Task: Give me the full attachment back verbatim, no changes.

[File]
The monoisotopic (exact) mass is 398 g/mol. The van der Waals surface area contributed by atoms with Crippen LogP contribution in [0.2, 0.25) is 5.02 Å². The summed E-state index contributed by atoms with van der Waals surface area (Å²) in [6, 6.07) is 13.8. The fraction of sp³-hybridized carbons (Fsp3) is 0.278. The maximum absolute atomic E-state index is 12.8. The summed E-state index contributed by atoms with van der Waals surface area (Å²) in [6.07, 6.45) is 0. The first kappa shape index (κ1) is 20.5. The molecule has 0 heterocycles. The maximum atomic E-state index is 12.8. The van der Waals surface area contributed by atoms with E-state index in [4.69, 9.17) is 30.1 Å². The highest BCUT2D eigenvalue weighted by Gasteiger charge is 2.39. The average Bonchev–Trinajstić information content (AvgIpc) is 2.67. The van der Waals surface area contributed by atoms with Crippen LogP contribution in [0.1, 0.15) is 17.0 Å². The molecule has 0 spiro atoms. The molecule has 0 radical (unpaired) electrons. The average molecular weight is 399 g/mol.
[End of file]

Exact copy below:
The monoisotopic (exact) mass is 398 g/mol. The van der Waals surface area contributed by atoms with Crippen LogP contribution in [0.2, 0.25) is 5.02 Å². The summed E-state index contributed by atoms with van der Waals surface area (Å²) in [6, 6.07) is 13.8. The fraction of sp³-hybridized carbons (Fsp3) is 0.278. The maximum absolute atomic E-state index is 12.8. The summed E-state index contributed by atoms with van der Waals surface area (Å²) in [6.07, 6.45) is 0. The first kappa shape index (κ1) is 20.5. The molecule has 0 heterocycles. The maximum atomic E-state index is 12.8. The van der Waals surface area contributed by atoms with E-state index in [4.69, 9.17) is 30.1 Å². The highest BCUT2D eigenvalue weighted by Gasteiger charge is 2.39. The average Bonchev–Trinajstić information content (AvgIpc) is 2.67. The van der Waals surface area contributed by atoms with Crippen LogP contribution in [0.1, 0.15) is 17.0 Å². The molecule has 0 spiro atoms. The molecule has 0 radical (unpaired) electrons. The average molecular weight is 399 g/mol.